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EUROPE PAGE 4
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S. ATLANTIC & CARRIBEAN
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NORTH AMERICA PAGE 1
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NORTH AMERICA PAGE 2
Trico Marine

FAR EAST & AUSTRALIA
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MED & MIDDLE EAST

Adams, Augusta, Augustea, Brodospas, EDT Offshore, Finarge Genova, Five Oceans Salvage, Mar Sol, MCT, Med Offshore, NJSC Chornomornaftogaz, Portosalvo, Remolques Maritimos, Seaways International, 

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2010
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PUBLICATIONS
THE HISTORY OF THE SUPPLY SHIP
SUPPLY SHIP OPERATIONS

THE ABERDEEN WEBCAM
 

 

 

FEATURES
 

THE DEEPWATER HORIZON

Deepwater Horizon - What Have we Done to Deserve This
Deepwater Horizon - After the BP Report
Deepwater Horizon - The Investigation
The Deepwater Horizon and the Late MMS.
The Deepwater Horizon - PR and Politics
The Deepwater Horizon - Forces at Work
The Deepwater Horizon - Where Are We Now?
ROVs, Risers and Mud
The Deepwater Horizon - Later
Something about the Deepwater Horizon Accident
Channelling the Oil Leak
Preventing Fires and Explosions on Offshore Installations

ACCIDENTS
The Costa Concordia Report
The Costa Concordia Grounding
The Loss of the Normand Rough
The Bourbon Dolphin Accident
The Loss of the Stevns Power
Another Marine Disaster
Something About the P36
The Cormorant Alpha Accident
The Loss of the Ocean Express

OPERATIONS

The Life of the Oil Mariner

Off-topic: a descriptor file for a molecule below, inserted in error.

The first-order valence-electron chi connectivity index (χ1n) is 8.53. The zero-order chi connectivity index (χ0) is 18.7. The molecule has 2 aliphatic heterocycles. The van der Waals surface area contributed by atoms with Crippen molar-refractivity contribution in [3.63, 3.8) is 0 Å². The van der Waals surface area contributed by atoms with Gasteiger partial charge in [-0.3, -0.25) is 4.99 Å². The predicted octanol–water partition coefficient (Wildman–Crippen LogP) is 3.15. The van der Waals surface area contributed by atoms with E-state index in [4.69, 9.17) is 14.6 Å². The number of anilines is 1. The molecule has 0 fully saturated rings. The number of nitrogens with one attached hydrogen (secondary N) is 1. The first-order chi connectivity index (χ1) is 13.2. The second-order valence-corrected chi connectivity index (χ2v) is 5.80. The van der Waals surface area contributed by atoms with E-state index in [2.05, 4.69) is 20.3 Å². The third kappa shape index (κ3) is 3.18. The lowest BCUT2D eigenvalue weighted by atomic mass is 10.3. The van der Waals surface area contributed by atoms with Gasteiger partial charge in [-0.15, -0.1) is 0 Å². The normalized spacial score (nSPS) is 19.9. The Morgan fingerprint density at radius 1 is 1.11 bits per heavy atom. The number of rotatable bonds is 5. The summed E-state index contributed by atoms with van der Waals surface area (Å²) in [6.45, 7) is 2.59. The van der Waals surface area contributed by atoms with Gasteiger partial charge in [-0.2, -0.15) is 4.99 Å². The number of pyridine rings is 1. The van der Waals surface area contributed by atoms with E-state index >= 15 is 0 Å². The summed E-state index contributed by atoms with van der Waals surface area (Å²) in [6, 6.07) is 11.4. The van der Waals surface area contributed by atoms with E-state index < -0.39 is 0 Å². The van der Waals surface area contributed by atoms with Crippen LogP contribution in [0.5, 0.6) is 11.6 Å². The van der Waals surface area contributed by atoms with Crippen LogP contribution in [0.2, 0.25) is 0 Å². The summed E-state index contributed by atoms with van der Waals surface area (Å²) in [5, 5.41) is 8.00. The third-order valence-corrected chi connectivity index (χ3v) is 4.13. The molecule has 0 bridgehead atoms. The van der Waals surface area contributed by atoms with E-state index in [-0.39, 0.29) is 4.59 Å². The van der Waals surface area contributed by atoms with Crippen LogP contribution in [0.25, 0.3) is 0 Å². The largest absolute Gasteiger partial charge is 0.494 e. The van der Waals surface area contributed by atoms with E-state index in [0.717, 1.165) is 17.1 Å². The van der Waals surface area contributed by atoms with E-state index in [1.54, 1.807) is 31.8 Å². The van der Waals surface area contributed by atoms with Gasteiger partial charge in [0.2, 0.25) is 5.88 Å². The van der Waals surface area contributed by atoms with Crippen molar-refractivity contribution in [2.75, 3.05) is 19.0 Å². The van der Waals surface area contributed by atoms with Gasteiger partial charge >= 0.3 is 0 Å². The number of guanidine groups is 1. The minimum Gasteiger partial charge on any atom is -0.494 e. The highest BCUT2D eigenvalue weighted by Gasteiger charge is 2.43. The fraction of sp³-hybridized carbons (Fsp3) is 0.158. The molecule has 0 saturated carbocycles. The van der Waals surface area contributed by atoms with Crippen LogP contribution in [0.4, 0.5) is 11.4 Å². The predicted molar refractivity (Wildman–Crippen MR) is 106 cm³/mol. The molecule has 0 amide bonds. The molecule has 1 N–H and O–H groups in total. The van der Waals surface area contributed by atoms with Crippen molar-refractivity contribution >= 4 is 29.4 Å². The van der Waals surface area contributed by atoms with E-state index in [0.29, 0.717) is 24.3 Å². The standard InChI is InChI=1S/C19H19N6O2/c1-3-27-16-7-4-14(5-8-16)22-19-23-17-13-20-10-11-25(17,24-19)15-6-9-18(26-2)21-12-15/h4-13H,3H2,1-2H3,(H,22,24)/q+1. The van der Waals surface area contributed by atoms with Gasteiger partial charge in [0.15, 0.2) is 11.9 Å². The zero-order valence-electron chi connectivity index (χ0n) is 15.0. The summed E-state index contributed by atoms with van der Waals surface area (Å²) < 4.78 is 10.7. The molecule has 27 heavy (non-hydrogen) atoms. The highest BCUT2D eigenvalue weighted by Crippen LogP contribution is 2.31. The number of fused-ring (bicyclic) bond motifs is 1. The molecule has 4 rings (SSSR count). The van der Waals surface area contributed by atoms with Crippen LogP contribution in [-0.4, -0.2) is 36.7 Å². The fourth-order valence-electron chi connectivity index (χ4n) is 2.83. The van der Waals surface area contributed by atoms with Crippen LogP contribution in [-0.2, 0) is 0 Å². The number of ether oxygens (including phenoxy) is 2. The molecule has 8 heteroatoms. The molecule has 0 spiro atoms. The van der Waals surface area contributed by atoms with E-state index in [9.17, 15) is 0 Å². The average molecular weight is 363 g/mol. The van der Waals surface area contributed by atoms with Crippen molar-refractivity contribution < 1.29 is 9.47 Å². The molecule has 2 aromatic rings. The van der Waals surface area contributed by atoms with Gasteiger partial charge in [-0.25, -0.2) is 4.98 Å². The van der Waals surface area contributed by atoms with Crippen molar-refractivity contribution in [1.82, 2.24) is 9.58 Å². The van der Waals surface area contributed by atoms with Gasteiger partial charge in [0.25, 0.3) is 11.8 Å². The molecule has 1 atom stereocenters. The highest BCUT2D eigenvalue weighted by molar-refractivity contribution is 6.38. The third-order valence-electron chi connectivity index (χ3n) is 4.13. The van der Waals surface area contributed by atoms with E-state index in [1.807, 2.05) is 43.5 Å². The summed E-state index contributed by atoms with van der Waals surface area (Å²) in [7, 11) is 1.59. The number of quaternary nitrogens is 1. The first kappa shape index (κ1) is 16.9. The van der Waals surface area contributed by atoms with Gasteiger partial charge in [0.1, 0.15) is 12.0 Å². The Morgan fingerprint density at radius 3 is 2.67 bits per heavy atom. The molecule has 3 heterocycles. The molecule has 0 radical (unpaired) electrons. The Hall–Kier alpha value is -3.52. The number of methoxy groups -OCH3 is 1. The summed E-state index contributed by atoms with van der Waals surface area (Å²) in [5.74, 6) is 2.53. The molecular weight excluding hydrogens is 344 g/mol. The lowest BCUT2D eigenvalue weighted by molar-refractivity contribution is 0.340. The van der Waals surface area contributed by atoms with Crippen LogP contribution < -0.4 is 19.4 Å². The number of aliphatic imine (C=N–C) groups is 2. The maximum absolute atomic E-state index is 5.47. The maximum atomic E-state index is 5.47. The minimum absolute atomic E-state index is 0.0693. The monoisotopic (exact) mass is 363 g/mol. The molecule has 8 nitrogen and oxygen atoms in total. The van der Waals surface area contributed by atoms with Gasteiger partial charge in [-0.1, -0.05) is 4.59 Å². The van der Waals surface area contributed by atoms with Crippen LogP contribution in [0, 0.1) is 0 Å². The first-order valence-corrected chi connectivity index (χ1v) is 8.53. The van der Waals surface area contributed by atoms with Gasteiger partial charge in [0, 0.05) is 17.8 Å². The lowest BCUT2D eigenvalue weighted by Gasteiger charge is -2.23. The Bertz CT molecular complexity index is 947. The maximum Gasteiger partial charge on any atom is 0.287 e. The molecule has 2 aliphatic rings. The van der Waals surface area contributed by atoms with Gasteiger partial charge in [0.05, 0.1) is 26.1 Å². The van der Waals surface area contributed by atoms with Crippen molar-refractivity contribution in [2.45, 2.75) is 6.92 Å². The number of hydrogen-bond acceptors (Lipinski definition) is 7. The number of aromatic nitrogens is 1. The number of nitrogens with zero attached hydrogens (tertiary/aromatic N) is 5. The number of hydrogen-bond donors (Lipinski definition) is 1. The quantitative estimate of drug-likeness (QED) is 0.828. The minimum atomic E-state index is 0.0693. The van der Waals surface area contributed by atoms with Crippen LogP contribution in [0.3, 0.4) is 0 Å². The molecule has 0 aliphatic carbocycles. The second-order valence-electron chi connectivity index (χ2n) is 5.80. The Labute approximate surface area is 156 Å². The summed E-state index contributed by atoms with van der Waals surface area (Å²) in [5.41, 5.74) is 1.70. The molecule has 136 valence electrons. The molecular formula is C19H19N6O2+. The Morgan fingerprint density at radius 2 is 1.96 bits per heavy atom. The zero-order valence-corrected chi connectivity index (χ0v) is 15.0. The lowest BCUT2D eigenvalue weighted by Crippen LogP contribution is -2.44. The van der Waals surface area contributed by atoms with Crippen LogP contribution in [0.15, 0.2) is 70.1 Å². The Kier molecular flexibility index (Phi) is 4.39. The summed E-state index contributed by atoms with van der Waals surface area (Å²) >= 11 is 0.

Offshore Technology and the Kursk
The Sovereign Explorer and the Black Marlin
 

SAFETY
Safety Case Development
The ALARP Demonstration
PFEER, DCR and Verification
PFEER and the Dacon Scoop
Human Error and Heavy Weather Damage
Lifeboats & Offshore Installations
More about PFEER
The Offshore Safety Regime - Fit for the Next Decade
The Safety Case and its Future
Jigsaw
Collision Risk Management
Shuttle Tanker Collisions
A Good Prospect of Recovery

TECHNICAL

The History of the UT 704
The Peterhead Connection
Goodbye Kiss
Uses for New Ships
Supporting Deepwater Drilling
Jack-up Moving - An Overview
Seismic Surveying
Breaking the Ice
Tank Cleaning and the Environment
More about Mud Tank Cleaning
Datatrac
Tank Cleaning in 2004
Glossary of Terms

CREATIVE WRITING

An Unusual Investigation
Gaia and Oil Pollution
The True Price of Oil
Icebergs and Anchor-Handlers
Atlantic SOS
The Greatest Influence
How It Used to Be
Homemade Pizza
Goodbye Far Turbot
The Ship Manager
Running Aground
A Cook's Tale
Navigating the Channel
The Captain's Letter

GENERAL INTEREST

The Sealaunch Project
Ghost Ships of Hartlepool
Beam Him Up Scotty
Q790
The Bilbao OSV Conference

 



 

CHANNELLING THE OIL LEAK

The explosion and fire on the semi-submersible drilling rig “Deepwater Horizon” on Tuesday 20th April 2010, with the loss of 11 lives, and its subsequent capsize and sinking, has prompted me to write something about the manner in which jobs of this sort are usually carried out, and how the related risks are minimised. Of course we have no idea what went wrong on the rig, but almost certainly there was a leak of hydrocarbons from the well which ignited at deck level What follows is not intended to suggest what might have gone wrong on the rig. It just provides some information for those who have an interest, but who do not have detailed knowledge of the work. This is an update. See "Features" for previous:

Amidst further comment and speculation about the progress of the intervention by BP into the reservoir blowout in the Gulf of Mexico we get almost hourly updates on what is happening. The senior BP management continue to say it is not their fault, but of course those who understand something about the way these activities are undertaken, will know that the oil company, even though they may not own the equipment being used, can be responsible for the problem. A major component of the continued safety of the operation is the well plan, and no matter what other stuff is involved, the well plan must be correctly designed, taking into consideration any identified downhole problems and the reservoir structure. The BOP is the last ditch stand. So, unless something new has happened in this business, when some stuff comes bubbling up onto the drill floor several barriers will have already failed, but the driller can reach behind him and press the button to activate the BOP, or at least part of it.